Lift up your (funny) voices!

Written by | November 1, 2012

The Oregon Jewish Museum sets the stage for female comics

Among the multitude of reactions one can have to art, a tear of laughter can be as powerful as a tear of sorrow.

Corinna Scott/VANGUARD STAFF

Comics on display: The walls of the Oregon Jewish Museum are lined with artwork from its current exhibit, “Graphic Details.” The collection opened Oct. 17 and runs through Feb. 17.

From Oct. 17 to Feb. 17 the Oregon Jewish Museum will host the long-running exhibition, “Graphic Details: Confessional Comics by Jewish Women.” This event, having been displayed in museums from San Francisco to New York, showcases the diversity of an often-overlooked group of artists while giving a voice to their lives in a creative, funny manner.

“Graphic Details” was conceived when Sarah Lightman, an English graphic artist, saw an article about autobiographical art by Jewish women. She contacted its writer, Michael Kaminer, and together they turned paper into project.

“It kind of turned into a life of its own from there,” Kaminer said. “The message of the project is really about the artists. I think the women in the show deserve massive attention and acclaim.”

Lightman says that once they began searching for artists to put into the exposition, the requests came pouring in; five artists became 18 in a very short time.

“Its amazing how it fell into place,” Lightman said. “I’d been drawing for 10–15 years and never had the opportunity to meet people who did similar work, and seeing Michael’s article I thought, ‘Wow, that’s the stuff I’m interested in.’”

The art featured in “Graphic Details” is largely autobiographical. In a comic-centered culture mostly participated in and controlled by men, the women are able to use their unique experiences to create a new twist on graphic art. The 29 featured pieces focus on vulnerability, strength, love and life in general for the artists.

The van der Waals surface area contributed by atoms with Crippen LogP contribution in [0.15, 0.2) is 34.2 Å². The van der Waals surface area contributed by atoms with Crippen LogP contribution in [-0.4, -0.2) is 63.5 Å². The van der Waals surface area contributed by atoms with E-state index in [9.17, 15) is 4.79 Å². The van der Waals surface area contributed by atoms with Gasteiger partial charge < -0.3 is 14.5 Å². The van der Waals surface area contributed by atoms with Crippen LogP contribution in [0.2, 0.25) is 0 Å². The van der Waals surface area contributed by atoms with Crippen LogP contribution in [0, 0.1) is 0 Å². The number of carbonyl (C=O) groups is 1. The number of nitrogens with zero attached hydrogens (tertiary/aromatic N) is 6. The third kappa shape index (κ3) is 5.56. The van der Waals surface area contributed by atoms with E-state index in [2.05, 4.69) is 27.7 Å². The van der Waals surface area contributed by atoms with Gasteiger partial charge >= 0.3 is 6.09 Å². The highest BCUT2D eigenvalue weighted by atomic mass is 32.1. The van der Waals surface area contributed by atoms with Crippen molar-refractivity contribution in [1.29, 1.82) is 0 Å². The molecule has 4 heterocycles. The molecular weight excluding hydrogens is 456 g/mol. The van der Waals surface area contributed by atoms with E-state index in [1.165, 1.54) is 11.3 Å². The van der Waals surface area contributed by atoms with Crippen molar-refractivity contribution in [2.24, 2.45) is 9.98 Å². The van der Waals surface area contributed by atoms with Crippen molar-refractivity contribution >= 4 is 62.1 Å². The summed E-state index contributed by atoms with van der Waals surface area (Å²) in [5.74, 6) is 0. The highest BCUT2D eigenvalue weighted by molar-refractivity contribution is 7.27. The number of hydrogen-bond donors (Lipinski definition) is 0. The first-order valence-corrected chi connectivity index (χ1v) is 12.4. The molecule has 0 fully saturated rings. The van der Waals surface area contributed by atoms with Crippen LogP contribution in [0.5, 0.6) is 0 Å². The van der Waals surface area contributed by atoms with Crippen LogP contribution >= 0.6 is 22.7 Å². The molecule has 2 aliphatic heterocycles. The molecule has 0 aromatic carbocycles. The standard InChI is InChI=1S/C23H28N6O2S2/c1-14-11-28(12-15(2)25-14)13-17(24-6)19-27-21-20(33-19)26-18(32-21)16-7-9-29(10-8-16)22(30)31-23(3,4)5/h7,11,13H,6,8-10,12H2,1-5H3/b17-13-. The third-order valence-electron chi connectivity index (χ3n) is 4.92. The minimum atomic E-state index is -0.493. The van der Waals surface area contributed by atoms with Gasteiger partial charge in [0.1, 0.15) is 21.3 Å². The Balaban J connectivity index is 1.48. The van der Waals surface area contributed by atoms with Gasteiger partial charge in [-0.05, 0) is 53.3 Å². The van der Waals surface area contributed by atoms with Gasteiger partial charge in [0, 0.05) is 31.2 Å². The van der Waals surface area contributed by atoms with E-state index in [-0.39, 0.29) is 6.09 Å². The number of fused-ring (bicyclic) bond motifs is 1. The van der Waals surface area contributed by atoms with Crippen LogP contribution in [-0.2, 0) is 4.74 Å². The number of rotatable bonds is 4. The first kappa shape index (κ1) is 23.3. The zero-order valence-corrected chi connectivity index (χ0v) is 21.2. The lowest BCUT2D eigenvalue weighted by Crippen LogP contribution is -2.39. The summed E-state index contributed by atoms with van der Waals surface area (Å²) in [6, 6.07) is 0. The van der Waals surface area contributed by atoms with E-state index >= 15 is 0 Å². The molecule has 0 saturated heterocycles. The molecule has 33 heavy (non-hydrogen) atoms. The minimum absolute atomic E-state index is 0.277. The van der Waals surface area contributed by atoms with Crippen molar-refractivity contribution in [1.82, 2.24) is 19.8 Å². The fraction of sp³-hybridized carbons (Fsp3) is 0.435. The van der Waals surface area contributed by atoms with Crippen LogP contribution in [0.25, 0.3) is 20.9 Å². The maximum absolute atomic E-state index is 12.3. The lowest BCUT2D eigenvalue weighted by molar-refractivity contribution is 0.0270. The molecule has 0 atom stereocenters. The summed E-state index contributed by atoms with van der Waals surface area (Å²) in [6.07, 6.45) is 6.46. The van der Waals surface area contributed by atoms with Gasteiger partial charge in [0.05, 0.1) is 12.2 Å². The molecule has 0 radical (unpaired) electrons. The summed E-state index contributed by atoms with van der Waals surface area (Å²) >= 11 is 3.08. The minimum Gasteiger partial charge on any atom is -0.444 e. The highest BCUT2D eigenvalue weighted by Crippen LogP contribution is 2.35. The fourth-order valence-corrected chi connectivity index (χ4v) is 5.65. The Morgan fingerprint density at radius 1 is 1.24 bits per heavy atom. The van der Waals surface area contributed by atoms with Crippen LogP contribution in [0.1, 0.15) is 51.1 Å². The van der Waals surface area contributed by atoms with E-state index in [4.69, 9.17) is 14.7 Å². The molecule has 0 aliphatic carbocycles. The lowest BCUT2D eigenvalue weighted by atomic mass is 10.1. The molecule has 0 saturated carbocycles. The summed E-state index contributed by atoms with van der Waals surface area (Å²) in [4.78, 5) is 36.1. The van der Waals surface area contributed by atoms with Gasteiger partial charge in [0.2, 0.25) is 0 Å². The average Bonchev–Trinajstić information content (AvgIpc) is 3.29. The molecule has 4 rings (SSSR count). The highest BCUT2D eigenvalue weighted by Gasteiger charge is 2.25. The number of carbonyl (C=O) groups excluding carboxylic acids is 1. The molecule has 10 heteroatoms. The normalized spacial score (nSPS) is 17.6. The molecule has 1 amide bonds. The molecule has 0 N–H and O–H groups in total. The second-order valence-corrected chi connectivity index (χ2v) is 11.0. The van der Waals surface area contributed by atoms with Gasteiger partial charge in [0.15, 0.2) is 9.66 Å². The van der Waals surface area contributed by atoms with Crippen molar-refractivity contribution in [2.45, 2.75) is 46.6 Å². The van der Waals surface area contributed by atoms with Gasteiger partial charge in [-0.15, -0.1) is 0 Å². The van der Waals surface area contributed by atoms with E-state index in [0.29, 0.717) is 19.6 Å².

“Divorce, miscarriages, domestic violence: These are experiences common to many women,” Lightman said. “It’s kind of a fringe art group, but maybe people feel like it’s a protected space where they can tell their stories.”

In addition to gender identity, the artists’ religious and ethnic connection are other facets of their work. Famous Jewish comics such as Woody Allen and Joan Rivers are known for their raw observational humor, and “Graphic Details” succeeds in giving a stronger voice to those who wish to follow similar paths.

“Because the thread is their Jewishness, it’s also been fascinating to explore how this all fits into a larger cultural narrative,” Kaminer said. “It’s a privilege for me to help bring their work to an even wider audience and to showcase their amazing art and points of view.”

“When I think of Joan Rivers with her generally dysfunctional humor, it’s rather like a tradition for Jewish women’s humor. Some of it is very sad, but also funny, and you see the genius in it,” Lightman said.

Portland Jewish Museum presents
“Graphic Details: Confessional Comics by Jewish Women”
Oct. 17, 2012–Feb. 17, 2013
1953 NW Kearney St.
$6 adults; $4 students

Another element that sets the exhibition apart is the simple act of putting comics and graphic novels, long considered separate from fine art, into a museum and showcasing it as such. Comics are generally given space on the back of newspapers, not elegantly displayed alongside a Van Gogh. Portland has gained a reputation for supporting unique artists, and for Kaminer and Lightman, the Rose City is a good place to set up shop.

“The creative community in Portland is so vibrant, and there’s a comics scene that’s really energetic. The Oregon Jewish Museum did a beautiful job of mounting the show,” Kaminer said.

“We also got an enormous amount of press here,” Lightman said. “Everyone was saying, ‘Why has no one made this expo before?’ It’s very exciting.”

In addition to graphic art, visitors to the gallery will be able to see some original sketches and prints by the artists. Kaminer and Lightman wanted to lend an air of authenticity to the project by inviting dialogue over the definition of fine art.

“One thing I really want people to know is that comics aren’t considered fine art, but you see the original drawings and they are just so beautiful,” Lightman said. “You say, ‘Wow, this really is art!’”

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